Degree Name

DrPH (Doctor of Public Health)


Public Health

Date of Award


Committee Chair or Co-Chairs

Mildred Maisonet

Committee Members

Katie Baker, Beth Bailey


In 2015, TN had the 9th highest teen birth rate in the United States. School-based sex education programs have shown promise in curbing teen pregnancy rates. In TN public schools, sex education could be taught by teachers of subjects like biology, health education, or invited guests from ministries, or national or local nonprofit agencies. The content, rigor, and approach of sex education taught by these diverse groups of providers remains unknown. This pilot study tested a survey questionnaire and methodology, while providing information on the providers’ sex education practices and perspectives.

We adapted validated measures from past sex education surveys to reflect the context of TN. The survey items were reviewed and refined by diverse groups of experts on school-based health education, teen pregnancy prevention programs, and adolescent health. The survey was created and distributed via a web-based tool. A recruitment email or letter with a weblink to the survey was sent to 3,249 potential sex education providers, from April to June 2017. Of all contacts, 509 completed the survey, yielding a response rate of 15.7%. Of those who completed the survey, 137 taught sex education in the 2015-2016 school year to any of grades 5 through 12 students. Survey responses were analyzed using descriptive tests.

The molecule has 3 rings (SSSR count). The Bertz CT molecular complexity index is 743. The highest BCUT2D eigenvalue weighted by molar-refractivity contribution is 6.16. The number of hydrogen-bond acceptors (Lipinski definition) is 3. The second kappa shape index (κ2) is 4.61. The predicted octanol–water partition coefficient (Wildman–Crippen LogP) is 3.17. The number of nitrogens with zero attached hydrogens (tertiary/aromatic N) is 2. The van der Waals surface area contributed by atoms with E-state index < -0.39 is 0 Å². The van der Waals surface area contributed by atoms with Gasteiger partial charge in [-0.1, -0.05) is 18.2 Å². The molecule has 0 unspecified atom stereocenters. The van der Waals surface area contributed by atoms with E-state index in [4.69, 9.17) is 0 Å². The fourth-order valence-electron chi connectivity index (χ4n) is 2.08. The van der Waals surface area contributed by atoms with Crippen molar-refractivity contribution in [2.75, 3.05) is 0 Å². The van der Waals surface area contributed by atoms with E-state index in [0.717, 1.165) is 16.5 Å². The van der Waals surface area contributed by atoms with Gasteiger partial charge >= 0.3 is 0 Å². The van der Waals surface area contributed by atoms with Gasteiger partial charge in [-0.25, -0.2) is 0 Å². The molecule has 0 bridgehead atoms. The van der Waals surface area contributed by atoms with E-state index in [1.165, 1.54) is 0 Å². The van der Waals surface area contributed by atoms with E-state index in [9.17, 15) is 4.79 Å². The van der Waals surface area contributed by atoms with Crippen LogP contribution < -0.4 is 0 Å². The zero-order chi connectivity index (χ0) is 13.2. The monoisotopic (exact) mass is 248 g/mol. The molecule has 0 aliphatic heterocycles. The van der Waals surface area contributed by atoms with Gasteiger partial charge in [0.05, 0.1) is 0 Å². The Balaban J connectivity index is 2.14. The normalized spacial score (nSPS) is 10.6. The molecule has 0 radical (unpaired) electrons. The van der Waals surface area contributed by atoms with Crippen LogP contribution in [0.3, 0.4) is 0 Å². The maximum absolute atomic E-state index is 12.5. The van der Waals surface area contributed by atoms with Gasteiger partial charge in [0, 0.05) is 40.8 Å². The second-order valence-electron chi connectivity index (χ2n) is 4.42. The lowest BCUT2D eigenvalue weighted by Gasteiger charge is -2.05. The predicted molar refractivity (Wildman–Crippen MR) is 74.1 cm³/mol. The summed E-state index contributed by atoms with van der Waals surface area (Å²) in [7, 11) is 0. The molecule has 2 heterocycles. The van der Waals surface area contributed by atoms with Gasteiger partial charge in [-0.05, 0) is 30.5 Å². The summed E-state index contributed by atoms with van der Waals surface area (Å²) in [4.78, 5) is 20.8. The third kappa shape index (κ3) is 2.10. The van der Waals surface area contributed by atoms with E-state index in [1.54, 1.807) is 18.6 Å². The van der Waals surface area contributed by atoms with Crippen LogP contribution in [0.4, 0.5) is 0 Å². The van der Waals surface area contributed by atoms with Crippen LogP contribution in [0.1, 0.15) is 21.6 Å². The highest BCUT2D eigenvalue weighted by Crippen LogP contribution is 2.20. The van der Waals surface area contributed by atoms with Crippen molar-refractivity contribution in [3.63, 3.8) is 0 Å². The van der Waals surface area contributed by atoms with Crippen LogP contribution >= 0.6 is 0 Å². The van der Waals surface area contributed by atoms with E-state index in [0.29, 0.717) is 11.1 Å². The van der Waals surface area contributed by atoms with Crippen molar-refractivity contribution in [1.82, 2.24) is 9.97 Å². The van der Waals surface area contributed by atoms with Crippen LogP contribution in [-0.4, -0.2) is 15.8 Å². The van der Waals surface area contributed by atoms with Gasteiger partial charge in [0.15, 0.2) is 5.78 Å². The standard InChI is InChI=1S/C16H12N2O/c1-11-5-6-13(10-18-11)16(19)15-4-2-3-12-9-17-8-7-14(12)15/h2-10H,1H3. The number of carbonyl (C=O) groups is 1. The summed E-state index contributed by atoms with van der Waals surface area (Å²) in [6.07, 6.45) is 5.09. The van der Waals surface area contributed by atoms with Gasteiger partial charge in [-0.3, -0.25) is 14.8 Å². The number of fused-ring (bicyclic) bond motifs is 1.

Abstinence (83.9%) was taught by most respondents, by grade 12, but far less respondents taught topics related to birth control (65.0%) and condoms: how to use condoms (22.6%), how to use and where to get other birth control (31.4%). Providers with more years of experience, and those who expressed that they had received enough training, were more likely to teach more number of topics, including controversial topics, such as condoms and birth control. Most providers indicated that sex education topics should be taught in earlier grades.

This study identified the job titles of providers, content being taught, approach to teaching, and how providers would want to teach sex education. Identifying providers is crucial to designing sex education training programs, tracking program effectiveness, and changes in practices over time, to achieve the goal of curbing TN teen pregnancy rates through quality sex education.

Document Type

Dissertation - unrestricted


Copyright by the authors.